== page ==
Two roads diverged in yellowed wood, and being lone traveler long I stood. Except the roads were actually choices because everything is a metaphor and the yellowed wood was more like a drought-ridden park. My wife was on her bike somewhere in the distance and I was walking toward her. The part about the choices was spot on though—Robert Frost knew his stuff.
The first option was a cowlicked boy all legs and dimples. He was upset by the actions of the other, who is a few inches taller and covered in shades of bronze and gold. The former was mostly justified and overreacting, the latter was seeing his brother behave in a way that was once his own market to corner: dramatically.
It was one lesson versus the other, the chronic rule breaker against the sudden poor sport. One having little respect for the game and the other believing it the only thing that matters. Both are too extreme for my tastes.
My athletic career is checkered at best, which isn’t so much a nod to checkers as it probably should be. I played little league baseball for a few seasons, but I couldn’t run, throw, hit, or catch, all of which were deemed important by everyone else involved, so I took to feigning afternoon headaches and blaming it on allergies, spreading out in the dugout with a bag of ice upon my head while my teammates rounded third and headed for home, their eyes on fire with the glory of childhood.
I joined a youth football team, and I only remember being in for one play—ever. I don’t even remember practicing. I was on defense and I had no idea what I was doing or why. Needless to say the other team scored right over my confused head. Granted, this scenario is due more to faulty coaching than anything else, but the ridicule and disgust that followed were enough to sour me on the idea of trying again.
There are similar stories about basketball, bowling and track, but the theme should be clear—I was not an athletic kid. I was too uncoordinated and not very good. It happens. The problem, though, was not my inability to achieve success, but that I was led to believe that my lack of skill meant I couldn’t play the games. Playing was for winning, not for fun, and so I found the other distractions of boyhood: comic books, dirt, and video games, and I pursued them with every ounce of my imagination.
It wasn’t until well after high school that I finally grew into my frame and gained any semblance of athletic prowess. It was then that I finally learned to love the game(s) and the joy that it brings. Still, I don’t regret the path I took. I had a blast and it got me here. But like every tale there is caution in it, and I see the warning signs in my boys today.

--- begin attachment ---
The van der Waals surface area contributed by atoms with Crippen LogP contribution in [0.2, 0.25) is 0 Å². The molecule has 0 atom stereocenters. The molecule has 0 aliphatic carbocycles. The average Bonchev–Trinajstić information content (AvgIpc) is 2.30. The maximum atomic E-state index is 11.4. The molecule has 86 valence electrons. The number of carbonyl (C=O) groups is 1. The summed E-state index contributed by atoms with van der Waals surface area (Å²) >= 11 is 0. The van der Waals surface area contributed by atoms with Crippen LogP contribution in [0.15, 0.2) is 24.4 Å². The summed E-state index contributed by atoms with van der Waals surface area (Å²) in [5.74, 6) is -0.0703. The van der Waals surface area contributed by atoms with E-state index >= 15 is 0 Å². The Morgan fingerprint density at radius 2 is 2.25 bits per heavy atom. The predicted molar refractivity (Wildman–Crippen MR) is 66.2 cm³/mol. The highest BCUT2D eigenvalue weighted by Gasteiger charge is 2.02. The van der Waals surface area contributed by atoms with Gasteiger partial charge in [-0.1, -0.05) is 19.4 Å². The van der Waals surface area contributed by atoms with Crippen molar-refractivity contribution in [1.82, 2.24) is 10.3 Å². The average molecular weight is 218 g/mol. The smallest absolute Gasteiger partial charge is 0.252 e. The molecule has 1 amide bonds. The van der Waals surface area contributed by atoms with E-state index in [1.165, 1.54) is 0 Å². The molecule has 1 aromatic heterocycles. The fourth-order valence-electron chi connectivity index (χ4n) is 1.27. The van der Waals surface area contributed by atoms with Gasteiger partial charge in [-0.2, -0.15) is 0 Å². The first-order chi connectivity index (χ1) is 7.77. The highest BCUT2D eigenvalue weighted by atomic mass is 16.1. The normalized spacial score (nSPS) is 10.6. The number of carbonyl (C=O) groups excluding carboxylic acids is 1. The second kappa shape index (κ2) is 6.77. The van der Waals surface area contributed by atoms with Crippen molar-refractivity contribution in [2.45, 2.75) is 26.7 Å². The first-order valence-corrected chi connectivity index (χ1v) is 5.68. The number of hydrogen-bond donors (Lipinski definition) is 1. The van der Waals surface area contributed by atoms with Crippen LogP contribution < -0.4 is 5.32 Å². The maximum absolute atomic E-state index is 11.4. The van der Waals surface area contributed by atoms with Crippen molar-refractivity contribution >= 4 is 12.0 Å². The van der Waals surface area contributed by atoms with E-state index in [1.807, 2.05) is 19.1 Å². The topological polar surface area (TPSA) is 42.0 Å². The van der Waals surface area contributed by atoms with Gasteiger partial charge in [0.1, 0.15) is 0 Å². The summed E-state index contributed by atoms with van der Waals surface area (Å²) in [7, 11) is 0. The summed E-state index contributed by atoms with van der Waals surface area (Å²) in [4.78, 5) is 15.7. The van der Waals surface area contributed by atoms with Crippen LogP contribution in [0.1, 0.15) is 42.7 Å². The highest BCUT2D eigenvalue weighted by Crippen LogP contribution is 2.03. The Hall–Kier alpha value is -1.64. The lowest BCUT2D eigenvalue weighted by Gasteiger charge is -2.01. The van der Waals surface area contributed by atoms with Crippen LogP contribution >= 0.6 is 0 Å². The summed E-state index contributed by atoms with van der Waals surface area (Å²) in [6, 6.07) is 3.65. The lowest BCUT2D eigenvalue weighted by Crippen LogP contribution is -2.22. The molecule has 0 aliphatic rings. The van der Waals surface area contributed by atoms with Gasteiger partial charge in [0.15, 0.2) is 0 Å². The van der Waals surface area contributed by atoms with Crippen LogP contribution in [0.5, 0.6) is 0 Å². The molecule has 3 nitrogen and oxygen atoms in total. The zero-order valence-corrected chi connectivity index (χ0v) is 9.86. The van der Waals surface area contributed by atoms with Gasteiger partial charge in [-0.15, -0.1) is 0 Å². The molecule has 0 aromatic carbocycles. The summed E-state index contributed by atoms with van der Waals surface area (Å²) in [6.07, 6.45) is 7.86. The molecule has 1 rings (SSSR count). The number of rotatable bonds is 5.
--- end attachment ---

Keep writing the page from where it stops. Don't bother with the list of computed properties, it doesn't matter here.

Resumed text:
Which brings me back to the park, caught in backstory, where the boy that doesn’t want to play is no longer playing. His story is most like mine, but whereas I was driven by doubt his is fueled by apathy. He is athletic enough, although the constant losing to his brother does wear him thin, but he is not one for the status quo and thinks that game rules should be more like guidelines, open to improvement and improvisation. For instance, let’s pretend that the guy with the ball is invisible.
The boy that lives for sport had finally had enough. He started walking in the other direction and throwing his worldly positions every which way in the process. He understands that rules establish safety and boundaries and integrity. He understands that he is better than most at the games people cherish, and that drives him to be even better. It’s circular.
In their own respective ways they are both perfectionists and often perfection, but those ways overlap and they butt at each other. Something has to give, hence my standing in the middle wishing for a bicycle.
I decided to let the mad one calm down on his own. I had no desire for a flying shoe to the face, and besides, he was further away. Instead I approached the instigator.
“You know that it makes him mad when you don’t play right, don’t you?”
“I am playing right. I’m just not playing the way he wants me to play.”
“Fair enough, but if you agree to play a game you should play by the agreed upon rules.”
“He never lets me change the rules.”
“Have you ever asked him?”
“I tell him that we’re playing something different,” he said.
“You tell him,” I repeated. “Why not take the kind of approach that you would appreciate? Something a bit more conversational.”
“Plus, I have to change the rules because he always wins.”
And there was the rub.
Then we talked of skills and passions, of interests and joys, and through it all how we should strive to support one another. Eventually we were joined by his brother, his shoes loose upon his feet, and together we found a sidewalk that pointed the right direction. There was a blur of hugs upon it.
“The players make the game,” I told them. “The game does not make the player.” It sounded deep at the time, full of truth and prone to interpretation. I’ll probably use it again.
By the time we got home dinner was ready. It smelled amazing.